I get so many questions from clients about this, I decided to write a quick post to give all of you the details. Its easy to save an extra 5% on your next Disney vacation, whether it’s Disney World, Disneyland, or Disney Cruise Lines. Here’s what you do:
Sign up for a Target Red Card. This is basically a debit card that’s attached to your financial institution and if you shop at Target already (and honestly, do you know someone in North America who doesn’t?), you should have one. Why? Because you’ll save 5% on just about everything you buy in the store and that includes Disney gift cards. I tell my clients to buy one every time they go to Target and just stash them away and make payments when they’re ready. Five percent off of a $3500 trip is a nice chunk of cash back to you.
How important is an upgraded room view at your resort? It really depends on where you stay, but I’m of the belief that if you’re stayng at a resort that doesn’t have a balcony, it’s a complete waste of money. Here are the ins and outs of room views and why you might want to upgrade–and why you may not.
Value and Moderate Resorts:
I’m a huge fan of Disney’s value resorts, where you get all the benefits of staying at a deluxe resort without the high price: extra magic hours, package delivery, use of the dining plan if you choose, great transportation, and free parking. Oh, and let’s not forget, the ability to make dining reservations and fastpass reservations before off-site guests. However, the fact is, you don’t need to pay $15 more a night to get a “view” of the pool as you walk out of your room.
This is a question I get a lot: Should I get a parkhopper? After all, it adds an extra $70 per ticket to your family vacation. That can really add up. Still, a hopper can add much needed flexibility to a trip that’s undoubtedly tightly scheduled already and make planning your trip a lot easier: No need to make sure your fastpasses and your dining are in the same park. It also extends your day. Spent the day in Animal Kingdom? Feel free to hop over to the Magic Kingdom and close out the night. Sometimes, that extra $70 gives you a lot of value, but if you don’t use it, it’s a huge waste. And I’ll be honest, I frequently hear from clients that they didn’t use it. It’s one of the reasons I don’t suggest adding it. So who should get a hopper? Here are some guidelines.
Don’t get a hopper if:
- You’re traveling in a large, multi-generational group, particularly if your group has different physical abilities. Hopping can be physically taxing, especially during summer.
- You don’t like spending valuable park time going from one park to the other.
- You’re on a tight budget–your money can be spend elsewhere.
- You’re a first-timer. First-timers have the luxury of everything being new. You won’t see everything you want to see on this first trip anyway. No need to rush from one park to the other.
Get a park hopper if:
- You’re not a planner and you prefer to stick to a more flexible schedule.
- You are having difficulty meshing your dining reservations with your fastpass+ reservations. This can be an issue if you book your vacation closer to travel or make changes to an existing reservation after your fastpass+ window opens.
- You want as much time in the parks as possible.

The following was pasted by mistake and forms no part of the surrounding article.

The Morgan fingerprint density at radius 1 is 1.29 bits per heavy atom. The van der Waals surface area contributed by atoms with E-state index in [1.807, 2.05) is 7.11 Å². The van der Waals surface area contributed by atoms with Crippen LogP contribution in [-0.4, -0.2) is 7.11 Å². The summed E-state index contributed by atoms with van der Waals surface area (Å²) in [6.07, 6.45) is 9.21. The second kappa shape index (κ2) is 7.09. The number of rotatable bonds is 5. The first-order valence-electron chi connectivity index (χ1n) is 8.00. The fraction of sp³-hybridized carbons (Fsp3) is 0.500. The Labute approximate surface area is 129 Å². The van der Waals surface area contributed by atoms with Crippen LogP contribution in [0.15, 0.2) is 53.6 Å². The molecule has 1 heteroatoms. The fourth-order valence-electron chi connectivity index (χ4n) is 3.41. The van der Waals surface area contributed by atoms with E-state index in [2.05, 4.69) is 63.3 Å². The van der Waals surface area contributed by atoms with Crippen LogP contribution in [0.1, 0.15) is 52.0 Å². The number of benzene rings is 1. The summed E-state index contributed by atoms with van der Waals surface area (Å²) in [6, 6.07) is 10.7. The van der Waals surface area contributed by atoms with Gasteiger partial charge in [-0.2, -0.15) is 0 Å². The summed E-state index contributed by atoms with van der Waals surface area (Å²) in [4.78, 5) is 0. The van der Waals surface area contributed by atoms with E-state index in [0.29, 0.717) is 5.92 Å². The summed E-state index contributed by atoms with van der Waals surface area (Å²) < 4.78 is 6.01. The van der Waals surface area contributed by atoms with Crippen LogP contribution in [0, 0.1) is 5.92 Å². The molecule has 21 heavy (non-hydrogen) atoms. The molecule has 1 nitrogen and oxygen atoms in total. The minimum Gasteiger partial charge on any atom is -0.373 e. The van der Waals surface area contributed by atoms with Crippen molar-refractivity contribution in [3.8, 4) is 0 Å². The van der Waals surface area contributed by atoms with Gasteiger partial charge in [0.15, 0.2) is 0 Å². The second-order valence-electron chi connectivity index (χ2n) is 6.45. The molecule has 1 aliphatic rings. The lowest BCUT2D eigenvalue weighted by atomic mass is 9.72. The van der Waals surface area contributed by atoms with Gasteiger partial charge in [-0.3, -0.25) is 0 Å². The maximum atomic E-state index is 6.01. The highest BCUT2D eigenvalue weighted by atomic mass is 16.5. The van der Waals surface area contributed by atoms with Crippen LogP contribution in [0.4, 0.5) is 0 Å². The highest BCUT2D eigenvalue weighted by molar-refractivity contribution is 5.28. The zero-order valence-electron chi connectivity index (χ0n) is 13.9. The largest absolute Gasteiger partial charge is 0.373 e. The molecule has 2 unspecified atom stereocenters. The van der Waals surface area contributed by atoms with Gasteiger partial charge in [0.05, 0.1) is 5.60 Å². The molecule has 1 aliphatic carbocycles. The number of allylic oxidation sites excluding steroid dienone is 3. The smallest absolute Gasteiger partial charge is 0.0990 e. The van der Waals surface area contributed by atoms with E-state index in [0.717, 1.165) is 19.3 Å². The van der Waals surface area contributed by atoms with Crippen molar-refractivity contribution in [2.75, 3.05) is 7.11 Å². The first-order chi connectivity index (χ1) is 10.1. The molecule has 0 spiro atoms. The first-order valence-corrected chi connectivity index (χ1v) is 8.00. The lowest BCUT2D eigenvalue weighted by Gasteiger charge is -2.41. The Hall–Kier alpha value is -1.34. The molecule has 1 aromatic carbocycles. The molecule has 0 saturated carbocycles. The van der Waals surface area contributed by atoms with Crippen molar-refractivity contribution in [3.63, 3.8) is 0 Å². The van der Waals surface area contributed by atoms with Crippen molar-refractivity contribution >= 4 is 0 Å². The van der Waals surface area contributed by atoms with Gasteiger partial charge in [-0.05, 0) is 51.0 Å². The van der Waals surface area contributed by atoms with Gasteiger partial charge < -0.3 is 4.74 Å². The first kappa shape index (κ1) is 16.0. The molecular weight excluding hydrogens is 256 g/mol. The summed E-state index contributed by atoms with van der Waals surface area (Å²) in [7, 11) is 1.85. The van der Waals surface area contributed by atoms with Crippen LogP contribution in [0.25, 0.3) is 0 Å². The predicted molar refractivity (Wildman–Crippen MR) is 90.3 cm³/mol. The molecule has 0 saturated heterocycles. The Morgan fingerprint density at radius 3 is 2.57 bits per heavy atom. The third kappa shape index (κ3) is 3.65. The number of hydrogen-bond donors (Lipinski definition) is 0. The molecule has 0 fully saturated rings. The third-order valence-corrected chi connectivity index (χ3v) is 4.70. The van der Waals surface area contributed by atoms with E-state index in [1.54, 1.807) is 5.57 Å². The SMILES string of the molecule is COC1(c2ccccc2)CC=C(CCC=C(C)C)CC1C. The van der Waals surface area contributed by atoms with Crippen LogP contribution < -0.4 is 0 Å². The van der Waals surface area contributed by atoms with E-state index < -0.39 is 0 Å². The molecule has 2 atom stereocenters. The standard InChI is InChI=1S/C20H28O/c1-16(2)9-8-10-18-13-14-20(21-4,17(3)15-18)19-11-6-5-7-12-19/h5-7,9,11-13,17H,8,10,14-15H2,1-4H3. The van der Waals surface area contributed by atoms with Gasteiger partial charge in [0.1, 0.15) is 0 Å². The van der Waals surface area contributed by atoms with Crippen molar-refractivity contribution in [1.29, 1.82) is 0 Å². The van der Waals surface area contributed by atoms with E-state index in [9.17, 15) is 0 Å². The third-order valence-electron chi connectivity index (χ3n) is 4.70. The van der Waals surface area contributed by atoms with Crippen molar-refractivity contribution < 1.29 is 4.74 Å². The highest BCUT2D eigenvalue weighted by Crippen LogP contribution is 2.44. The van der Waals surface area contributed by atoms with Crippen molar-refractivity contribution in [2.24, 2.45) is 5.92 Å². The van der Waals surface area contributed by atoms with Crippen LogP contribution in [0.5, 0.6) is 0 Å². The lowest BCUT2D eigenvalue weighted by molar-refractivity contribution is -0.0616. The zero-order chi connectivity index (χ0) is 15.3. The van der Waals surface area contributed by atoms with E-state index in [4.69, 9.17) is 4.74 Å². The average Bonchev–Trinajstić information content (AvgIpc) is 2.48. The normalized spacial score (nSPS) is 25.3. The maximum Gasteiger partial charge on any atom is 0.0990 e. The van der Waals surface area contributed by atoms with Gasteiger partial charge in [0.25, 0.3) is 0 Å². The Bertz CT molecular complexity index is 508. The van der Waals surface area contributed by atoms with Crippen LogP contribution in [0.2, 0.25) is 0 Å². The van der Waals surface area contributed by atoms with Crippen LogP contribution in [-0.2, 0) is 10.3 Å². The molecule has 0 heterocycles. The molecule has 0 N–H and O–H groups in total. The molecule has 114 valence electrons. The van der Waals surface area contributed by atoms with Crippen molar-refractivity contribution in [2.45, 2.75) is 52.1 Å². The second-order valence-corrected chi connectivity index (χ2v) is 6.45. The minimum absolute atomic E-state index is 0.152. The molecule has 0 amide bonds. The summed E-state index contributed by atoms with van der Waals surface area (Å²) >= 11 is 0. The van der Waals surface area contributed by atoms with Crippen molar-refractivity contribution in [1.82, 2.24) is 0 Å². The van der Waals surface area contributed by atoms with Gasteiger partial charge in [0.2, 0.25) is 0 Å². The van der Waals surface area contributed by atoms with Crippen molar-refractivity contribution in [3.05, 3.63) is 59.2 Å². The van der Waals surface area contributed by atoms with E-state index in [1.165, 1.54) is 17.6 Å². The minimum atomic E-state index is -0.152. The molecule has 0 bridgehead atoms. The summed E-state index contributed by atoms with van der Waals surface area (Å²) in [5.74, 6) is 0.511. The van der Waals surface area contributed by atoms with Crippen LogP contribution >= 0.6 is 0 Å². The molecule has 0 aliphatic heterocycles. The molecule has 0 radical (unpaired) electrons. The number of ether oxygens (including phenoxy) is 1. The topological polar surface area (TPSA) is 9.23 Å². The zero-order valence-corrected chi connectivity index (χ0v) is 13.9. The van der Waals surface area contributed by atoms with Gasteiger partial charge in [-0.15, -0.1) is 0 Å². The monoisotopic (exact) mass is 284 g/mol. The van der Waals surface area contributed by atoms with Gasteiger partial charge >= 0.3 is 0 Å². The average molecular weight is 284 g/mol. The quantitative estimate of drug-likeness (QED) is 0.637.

- You like to leave the park you’re in if it gets too crowded and go to a less busy park or one that handles crowds better (say, for example Epcot). This is especially useful during busy holiday periods.
- You’re staying at a resort within walking distance of the parks (Epcot or Magic Kingdom). This is more of a personal one, but I find it really difficult if I’m staying at the Contemporary Resort, for example, on a night when Magic Kingdom is open late and not being able to walk over and hang out, even if I’ve spent the entire day in another park.
Unless a client is sure that they want to hop, I usually recommend waiting until you get on property just to see how your trip is going. After all, every trip is different, and a visit you take with a couple of toddlers where you wouldn’t consider hopping, might be different with a couple of kids in grade school. So play it by ear.
Another option, and I like this one a lot, is to add it for just some members of your party. For example, I just told a client to consider adding the hopper for just him and his wife. They have three small children who will likely be in bed early. One parent is going to have to stay with the kids. But why should the other parent not enjoy a little bit of grown up park time? And the beauty of that is they can switch off, so each one gets a little free time (and a chance to ride the Haunted Mansion without scaring toddlers!). If you do this, just do it at the parks. You can’t upgrade one ticket at your resort without upgrading all of them due to the different way each computer system (park vs. resort) views your tickets.
What’s your take on park hopping? Is it a must do or do you just skip it? I’d love to hear in the comments.
It’s notoriously difficult to get a discounted cabin on Disney Cruise Line (DCL). In fact, unless you’re active or retired military or you get one of those rare “kids free” discounts, you’re probably stuck paying full price for your cruise. Fortunately, it’s worth it. There’s a reason why DCL wins just about every travel industry award out there: The best food, kids’ activities, and amazing ships. They’ve even got their own private island with immaculate beaches. But do you have to pay full price?